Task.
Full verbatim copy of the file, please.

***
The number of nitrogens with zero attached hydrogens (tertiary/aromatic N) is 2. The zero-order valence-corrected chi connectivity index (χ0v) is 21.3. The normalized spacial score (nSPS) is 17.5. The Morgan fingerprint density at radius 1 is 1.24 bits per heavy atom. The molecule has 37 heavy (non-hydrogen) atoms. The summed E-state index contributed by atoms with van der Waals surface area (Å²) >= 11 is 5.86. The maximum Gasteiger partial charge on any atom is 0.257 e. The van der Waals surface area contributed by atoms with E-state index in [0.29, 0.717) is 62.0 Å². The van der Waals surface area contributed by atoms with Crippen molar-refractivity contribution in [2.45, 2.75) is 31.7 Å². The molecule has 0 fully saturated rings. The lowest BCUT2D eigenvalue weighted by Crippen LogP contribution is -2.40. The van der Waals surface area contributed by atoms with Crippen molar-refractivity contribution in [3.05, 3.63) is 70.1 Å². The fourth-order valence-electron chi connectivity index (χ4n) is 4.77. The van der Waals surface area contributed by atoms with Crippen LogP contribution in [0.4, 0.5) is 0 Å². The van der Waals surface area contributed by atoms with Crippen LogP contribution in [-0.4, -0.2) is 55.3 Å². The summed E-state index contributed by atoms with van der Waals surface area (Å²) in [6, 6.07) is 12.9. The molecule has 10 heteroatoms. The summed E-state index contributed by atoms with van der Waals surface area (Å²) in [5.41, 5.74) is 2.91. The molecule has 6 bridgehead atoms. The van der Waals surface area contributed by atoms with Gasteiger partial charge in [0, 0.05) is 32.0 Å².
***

The number of nitrogens with zero attached hydrogens (tertiary/aromatic N) is 2. The zero-order valence-corrected chi connectivity index (χ0v) is 21.3. The normalized spacial score (nSPS) is 17.5. The Morgan fingerprint density at radius 1 is 1.24 bits per heavy atom. The molecule has 37 heavy (non-hydrogen) atoms. The summed E-state index contributed by atoms with van der Waals surface area (Å²) >= 11 is 5.86. The maximum Gasteiger partial charge on any atom is 0.257 e. The van der Waals surface area contributed by atoms with E-state index in [0.29, 0.717) is 62.0 Å². The van der Waals surface area contributed by atoms with Crippen molar-refractivity contribution in [2.45, 2.75) is 31.7 Å². The molecule has 0 fully saturated rings. The lowest BCUT2D eigenvalue weighted by Crippen LogP contribution is -2.40. The van der Waals surface area contributed by atoms with Crippen molar-refractivity contribution in [3.05, 3.63) is 70.1 Å². The fourth-order valence-electron chi connectivity index (χ4n) is 4.77. The van der Waals surface area contributed by atoms with Crippen LogP contribution in [0.4, 0.5) is 0 Å². The van der Waals surface area contributed by atoms with Crippen LogP contribution in [-0.4, -0.2) is 55.3 Å². The summed E-state index contributed by atoms with van der Waals surface area (Å²) in [6, 6.07) is 12.9. The molecule has 10 heteroatoms. The summed E-state index contributed by atoms with van der Waals surface area (Å²) in [5.41, 5.74) is 2.91. The molecule has 6 bridgehead atoms. The van der Waals surface area contributed by atoms with Gasteiger partial charge in [0, 0.05) is 32.0 Å².